Dear readers, it is my painful duty to inform you that the recent silence from your beloved Bad Habits is because our dear Leah has been kidnapped. It seems her fears of the Vegan Police weren't just paranoia or a plea for attention. As I type, she is being forced to eat tempeh bacon while in the company of rescued pigs.
So, in an effort to appease the police and pass on their super powers, here is an easy and delicious southern-inspired vegan meal in two parts!
Red Beans and Rice Burgers
Red beans and rice are good, sure, but it's a scientific fact that everything is better in burger form.
What you need:
  • 1 can kidney beans
  • 1 cup cooked rice (I use brown short grain)
  • 1/4 onion
  • 2 celery stalks
  • 1 red bell pepper
  • 2 teaspoons Cajun spice mix
  • 1/2 tsp liquid smoke (optional, but highly recommended)
  • 1 tbs + 1 tsp Arrowroot or Corn Starch
  • Earth Balance or oil for frying
What you do:

Sautee veggies in Earth Balance or oil until they start to brown. Add spices, sautee another minute and set aside to cool. Don't clean the pan!
Mush beans (they don't need to be smooth) and then stir in all the other ingredients.
Form into patties--I used a 1/3 measuring cup to keep the size uniform and made 7 patties.

Cook the patties in the leftover veggie juice a few minutes until brown.

**Tip: If you soak your rice for at least an hour before cooking (I do overnight) it will cook faster and be more moist. Cook it in fresh water, though. If you're lazy, as I often am, this can be skipped, obviously.
**A good thing about this particular burger recipe: You can change the beans and spices to make it however else you want it--such as chickpeas and curry with peas and carrots instead of celery and bell pepper.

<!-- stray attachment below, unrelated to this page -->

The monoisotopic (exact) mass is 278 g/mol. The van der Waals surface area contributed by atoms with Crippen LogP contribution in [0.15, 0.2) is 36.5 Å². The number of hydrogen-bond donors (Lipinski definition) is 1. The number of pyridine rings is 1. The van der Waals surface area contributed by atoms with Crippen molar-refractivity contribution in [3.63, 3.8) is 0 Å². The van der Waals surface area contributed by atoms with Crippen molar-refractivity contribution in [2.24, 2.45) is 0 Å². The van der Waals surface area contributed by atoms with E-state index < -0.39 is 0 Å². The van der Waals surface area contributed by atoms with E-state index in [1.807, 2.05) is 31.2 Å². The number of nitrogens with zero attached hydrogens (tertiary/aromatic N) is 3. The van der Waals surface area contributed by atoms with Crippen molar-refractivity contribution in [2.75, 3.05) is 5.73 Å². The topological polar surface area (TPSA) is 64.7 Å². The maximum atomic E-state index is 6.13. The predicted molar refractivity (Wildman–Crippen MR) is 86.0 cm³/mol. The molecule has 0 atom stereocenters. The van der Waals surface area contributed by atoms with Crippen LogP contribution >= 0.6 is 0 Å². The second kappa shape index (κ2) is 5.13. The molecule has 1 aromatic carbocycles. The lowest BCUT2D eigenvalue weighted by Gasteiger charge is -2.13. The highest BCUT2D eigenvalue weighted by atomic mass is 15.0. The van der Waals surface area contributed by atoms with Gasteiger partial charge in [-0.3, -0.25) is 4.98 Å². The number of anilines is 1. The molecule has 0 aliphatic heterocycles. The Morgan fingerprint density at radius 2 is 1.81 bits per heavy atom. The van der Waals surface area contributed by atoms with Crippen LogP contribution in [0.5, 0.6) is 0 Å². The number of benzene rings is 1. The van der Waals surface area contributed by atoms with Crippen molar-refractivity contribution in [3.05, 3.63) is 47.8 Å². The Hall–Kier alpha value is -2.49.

Betsy's Deluxe Corn Bread

A while back, my mom let me borrow a cookbook full of our neighbors' favorite recipes. This is a variation of one, and it's probably the easiest thing ever. I like it for its simplicity, but feel to add something more exciting to it (my mom always used bell peppers and jalapenos).
What you need:
  • 1/2 cup unsweetened applesauce
  • 1 cup sour cream (I used Tofutti Sour Supreme)
  • 1/2 cup olive oil
  • 1 cup corn
  • 1 cup corn meal
  • 1 1/2 tsp salt
  • 3 tsp baking powder
What you do:
Mix everything in a bowl until well combined.

Pour into 8" square baking dish and bake at 375 for 45 minutes or until just browned.
(No, really, it's just that easy)
Now that you have your burger and cornbread, serve it up with a side of slaw and collards and a big glass of sweet tea!
In case you're curious, my slaw is a bag of red cabbage, 4 carrots, a dash of ume vinegar, a spoonful of Vegenaise and some pepper. I steam my greens in a little olive oil and add a splash of soy sauce and vinegar when they're almost done.